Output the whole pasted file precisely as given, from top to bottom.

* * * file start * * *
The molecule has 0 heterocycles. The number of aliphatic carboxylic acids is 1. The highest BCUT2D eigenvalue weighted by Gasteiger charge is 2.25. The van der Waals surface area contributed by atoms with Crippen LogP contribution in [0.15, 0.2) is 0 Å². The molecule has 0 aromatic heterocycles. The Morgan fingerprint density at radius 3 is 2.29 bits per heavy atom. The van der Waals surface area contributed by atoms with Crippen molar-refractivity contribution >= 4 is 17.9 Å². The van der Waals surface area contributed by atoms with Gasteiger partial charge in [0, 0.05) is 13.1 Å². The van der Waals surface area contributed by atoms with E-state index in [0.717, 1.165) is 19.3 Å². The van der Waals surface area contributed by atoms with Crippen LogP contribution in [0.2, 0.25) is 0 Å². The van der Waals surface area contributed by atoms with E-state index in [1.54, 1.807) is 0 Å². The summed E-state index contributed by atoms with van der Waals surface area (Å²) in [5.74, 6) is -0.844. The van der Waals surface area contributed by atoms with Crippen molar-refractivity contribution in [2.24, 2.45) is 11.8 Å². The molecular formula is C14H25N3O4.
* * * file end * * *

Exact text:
The molecule has 0 heterocycles. The number of aliphatic carboxylic acids is 1. The highest BCUT2D eigenvalue weighted by Gasteiger charge is 2.25. The van der Waals surface area contributed by atoms with Crippen LogP contribution in [0.15, 0.2) is 0 Å². The molecule has 0 aromatic heterocycles. The Morgan fingerprint density at radius 3 is 2.29 bits per heavy atom. The van der Waals surface area contributed by atoms with Crippen molar-refractivity contribution >= 4 is 17.9 Å². The van der Waals surface area contributed by atoms with Gasteiger partial charge in [0, 0.05) is 13.1 Å². The van der Waals surface area contributed by atoms with E-state index in [0.717, 1.165) is 19.3 Å². The van der Waals surface area contributed by atoms with Crippen LogP contribution in [0.2, 0.25) is 0 Å². The van der Waals surface area contributed by atoms with E-state index in [1.54, 1.807) is 0 Å². The summed E-state index contributed by atoms with van der Waals surface area (Å²) in [5.74, 6) is -0.844. The van der Waals surface area contributed by atoms with Crippen molar-refractivity contribution in [2.24, 2.45) is 11.8 Å². The molecular formula is C14H25N3O4.